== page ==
There are some very pricey apps out there
Over the years, apps have gotten progressively cheaper. As the numbers have increased, prices have been driven down to the point where free, ad-supported apps have become the norm. Still, not every app is inexpensive. The App Store still houses a few apps with surprisingly large price tags. CyberTuner, a piano-tuning app, costs $999 plus in-app purchases. So does iVIP Black, the app for a curated luxury service that gives users special deals on everything from yachts to butlers.
Whether these apps are worth it depends very much on their individual quality. In some cases, like the piano-tuning app, it gets great reviews and likely has to charge a decent clip to make up for the fact that it gets comparatively few downloads. In other cases, it’s … well, probably just to show that people can afford a $1,000 app. As with the classic I Am Rich app.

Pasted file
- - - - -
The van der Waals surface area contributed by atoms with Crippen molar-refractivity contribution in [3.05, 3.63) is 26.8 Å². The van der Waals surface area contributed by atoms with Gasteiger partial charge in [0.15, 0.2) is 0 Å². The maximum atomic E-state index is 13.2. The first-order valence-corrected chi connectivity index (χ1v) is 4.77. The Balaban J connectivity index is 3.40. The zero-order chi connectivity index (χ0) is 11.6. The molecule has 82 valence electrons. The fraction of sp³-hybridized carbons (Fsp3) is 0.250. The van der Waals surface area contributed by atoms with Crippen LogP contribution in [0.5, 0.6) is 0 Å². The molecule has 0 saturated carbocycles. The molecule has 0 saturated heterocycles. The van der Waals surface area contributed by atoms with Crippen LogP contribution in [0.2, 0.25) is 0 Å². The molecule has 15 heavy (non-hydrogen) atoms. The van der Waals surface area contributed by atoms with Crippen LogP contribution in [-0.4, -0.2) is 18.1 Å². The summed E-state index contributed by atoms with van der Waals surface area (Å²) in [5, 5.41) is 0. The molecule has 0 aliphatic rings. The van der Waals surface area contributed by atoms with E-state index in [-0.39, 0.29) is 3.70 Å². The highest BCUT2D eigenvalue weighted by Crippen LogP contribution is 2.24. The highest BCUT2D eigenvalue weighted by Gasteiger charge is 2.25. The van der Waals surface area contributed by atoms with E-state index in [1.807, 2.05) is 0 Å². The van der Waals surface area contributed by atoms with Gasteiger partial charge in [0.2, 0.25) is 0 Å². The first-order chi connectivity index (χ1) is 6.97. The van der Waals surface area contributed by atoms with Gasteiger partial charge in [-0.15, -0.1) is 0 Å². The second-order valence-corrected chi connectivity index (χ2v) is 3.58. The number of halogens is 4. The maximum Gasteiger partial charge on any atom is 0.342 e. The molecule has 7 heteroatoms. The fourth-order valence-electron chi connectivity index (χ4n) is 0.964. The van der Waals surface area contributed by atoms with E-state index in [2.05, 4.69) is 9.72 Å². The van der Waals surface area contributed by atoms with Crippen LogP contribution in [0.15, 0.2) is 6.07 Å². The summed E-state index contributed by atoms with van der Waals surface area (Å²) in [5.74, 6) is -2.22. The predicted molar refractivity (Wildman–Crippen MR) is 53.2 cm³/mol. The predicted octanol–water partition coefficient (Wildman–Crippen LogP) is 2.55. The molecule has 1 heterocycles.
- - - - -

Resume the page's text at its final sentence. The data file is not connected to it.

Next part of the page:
Apple doesn’t own ‘App Store’
Yes, Apple owns the iOS App Store. But it doesn’t own the term “App Store.” In 2011, Apple sued Amazon over its use of the term “Appstore.” Apple had trademarked “App Store” in early 2010. “We’ve asked Amazon not to copy the App Store name because it will confuse and mislead customers,” Apple spokeswoman Kristin Huguet told Bloomberg at the time. Ultimately, a district judge agreed with Amazon, saying that Apple could show no evidence that it had been hurt as a result of the rival app store.
The average iPhone user spends $100 in the App Store each year
According to app analytics firm Sensor Tower, U.S. iPhone users spent an average of $100 on in-app purchases and premium apps in the App Store in 2019. This does not cover payments made using retail apps like Amazon, ride-sharing apps such as Uber, or any other payments not processed through Apple. The figure rose $21 from the $79 average users spent in 2018.
Apple paid out more than $155 billion in software sales